King's Fund report praises physio-led residential course for people with axial spondyloarthritis
A ‘life changing’ residential course for patients with axial spondyloarthritis at the Royal National Hospital for Rheumatic Diseases in Bath features prominently in a King’s Fund report.
Released last week, the report, titled Innovation in treatment for people with rarer or less well-recognised long-term conditions, was written by Ben Collins.
As well as the Bath-based axial spondyloarthritis service, the report covers:
Salford Royal NHS Trust’s psoriasis clinic
Edinburgh’s Western General Hospital’s IBD service
Oxford University Hospitals NHS Trust’s osteoporosis service
Leeds Teaching Hospitals NHS Trust’s specialist spondyloarthritis service
Bath's two-week course
We invest in setting people on the right track, giving them key messages and helping to establish the right habits intensively and early. A lot of people say it is life-changing [Raj Sengupta]
In the report, staff outline their attempts to deliver care more holistically, by, for example, addressing patients’ biomedical, psychological and social needs.
A section focusing on Bath’s intensive two-week residential course – which is currently on hold due to Covid-19 – explains that it helps groups of eight patients at a time learn how to live their condition and prevent deterioration.
Raj Sengupta, clinical lead for axial spondyloarthritis, said: ‘We invest in setting people on the right track, giving them key messages and helping to establish the right habits intensively and early. A lot of people say it is life-changing.’
According to the King’s Fund report, key topics include disease pathology and progression, exercises to maintain mobility, and health and wellbeing strategies. These include stopping smoking, losing weight and using mindfulness techniques.
The Bath team includes four physiotherapists: rehabilitation programme lead Georgia Smyth and three specialist rheumatology physiotherapists: Emily Graham, Cathryn Baggley and Mike Wong.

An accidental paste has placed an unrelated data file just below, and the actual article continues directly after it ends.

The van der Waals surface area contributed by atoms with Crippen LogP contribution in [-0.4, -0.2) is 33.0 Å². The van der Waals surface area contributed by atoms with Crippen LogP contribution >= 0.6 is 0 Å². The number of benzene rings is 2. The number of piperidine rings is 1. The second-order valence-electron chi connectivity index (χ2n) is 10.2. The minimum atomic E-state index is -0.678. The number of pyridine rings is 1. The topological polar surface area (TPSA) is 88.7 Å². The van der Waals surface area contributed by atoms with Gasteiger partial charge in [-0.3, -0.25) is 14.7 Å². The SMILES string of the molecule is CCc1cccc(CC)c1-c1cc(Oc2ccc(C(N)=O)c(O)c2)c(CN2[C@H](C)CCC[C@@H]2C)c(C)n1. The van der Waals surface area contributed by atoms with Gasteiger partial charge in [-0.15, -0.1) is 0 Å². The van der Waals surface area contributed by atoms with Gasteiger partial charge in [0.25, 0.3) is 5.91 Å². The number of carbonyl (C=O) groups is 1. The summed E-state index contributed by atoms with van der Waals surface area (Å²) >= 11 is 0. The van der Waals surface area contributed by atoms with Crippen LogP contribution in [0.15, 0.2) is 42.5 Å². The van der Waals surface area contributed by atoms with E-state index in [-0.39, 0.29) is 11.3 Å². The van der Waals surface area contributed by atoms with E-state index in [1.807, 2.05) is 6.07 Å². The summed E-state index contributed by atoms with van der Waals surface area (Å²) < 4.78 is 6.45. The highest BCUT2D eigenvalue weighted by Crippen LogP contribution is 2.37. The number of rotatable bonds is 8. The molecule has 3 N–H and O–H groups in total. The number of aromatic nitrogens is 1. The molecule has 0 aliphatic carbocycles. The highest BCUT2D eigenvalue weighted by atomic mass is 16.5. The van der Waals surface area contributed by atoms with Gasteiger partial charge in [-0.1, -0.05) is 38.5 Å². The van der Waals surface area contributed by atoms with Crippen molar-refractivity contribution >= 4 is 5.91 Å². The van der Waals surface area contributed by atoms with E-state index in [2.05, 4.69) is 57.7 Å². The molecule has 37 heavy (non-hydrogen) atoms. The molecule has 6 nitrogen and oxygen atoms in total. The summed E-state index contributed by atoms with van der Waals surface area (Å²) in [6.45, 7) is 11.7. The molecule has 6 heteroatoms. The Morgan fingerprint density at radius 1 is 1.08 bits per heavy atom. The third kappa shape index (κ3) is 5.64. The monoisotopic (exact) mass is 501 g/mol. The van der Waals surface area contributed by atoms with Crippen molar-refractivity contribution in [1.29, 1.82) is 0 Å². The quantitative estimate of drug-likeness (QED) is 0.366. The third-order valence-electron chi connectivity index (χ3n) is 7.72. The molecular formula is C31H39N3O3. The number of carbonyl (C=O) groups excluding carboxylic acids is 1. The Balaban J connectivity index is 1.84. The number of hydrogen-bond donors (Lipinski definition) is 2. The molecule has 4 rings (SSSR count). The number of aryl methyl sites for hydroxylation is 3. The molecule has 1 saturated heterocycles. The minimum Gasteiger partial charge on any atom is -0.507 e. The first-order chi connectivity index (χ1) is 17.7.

The trust website says that specialist physios deliver most of the residential course content. 'We aim to improve spinal range of movement, confidence to exercise and begin to build fitness,' a section on the role of physiotherapy notes.
'Alongside daily exercise in the gym and hydro pool, we provide interactive education sessions addressing topics such as managing sleep, pain, fatigue and flare-ups.' See: https://bit.ly/3jkVmuW
Importance of stretching and exercises
For Dr Sengupta, the physiotherapy-led sessions on stretches and exercises are just as important as medicines, which help patients control their pain as they become more active and improve their lifestyles.
The report refers to evidence showing that obesity, smoking and alcohol consumption are contributory factors in axial spondyloarthritis and psoriasis. It praises the Bath approach, saying staff have out-paced others by boosting patients’ understanding of their condition.
Staff at Leeds Teaching Hospitals NHS Trust signpost patients to a dedicated portal for advice on how to manage spondyloarthritis, the report notes.
Building peer support
Turning to the importance of connecting patients with their peers to build mutual support, the report says this aspect was welcomed by a patient called Andrew Kirtley who attended the Bath residential course.
‘Participants on the course spend time socialising with each other during the day and in the evening, and often establish lasting friendships and support networks,’ the report notes.
While there is evidence that peer support can help people with long-term pain and fatigue, mental health problems and other long-term conditions, many specialist NHS services are apparently lagging behind.
‘It isn’t clear why specialist services have not invested in peer support, whether because they don’t consider it their role, are unsure of the benefits, don’t see it as a priority, or have simply overlooked it.
Associations such as the National Axial Spondyloarthritis Society play an important role in bringing patients together, although not specifically in peer-support groups, the report suggests. For more information, see: https://nass.co.uk
Pioneering service with a long history
- the pioneering Royal National Hospital for Rheumatic Diseases has been a specialist centre for axial spondyloarthritis since the 1960s
- over the past decade, it has led awareness campaigns among physiotherapists, primary care staff, chiropractors and other professional groups
- it has also developed a notification system for GPs on EMIS and SystmOne and a separate website to support more accurate initial diagnosis and referral to specialist services
- current guidelines encourage staff to start patients with anti-inflammatory drugs, track progress using patient-reported outcomes, and move patients on to biologics, if needed, later, the report states.
Intensive support is crucial
Staff at the Bath service use their clinical judgement to determine whether to start patients on biologics much earlier.
‘Rather than drip feeding support over a patient’s lifetime, the focus is on intensive support from consultants, nurses and therapists at an early stage to get the condition under control,’ the report adds.
To download copies of Innovation in treatment for people with rarer or less well-recognised long-term conditions, which was commissioned by UCB, visit: https://bit.ly/3rfY5s6
Author: Ian A McMillan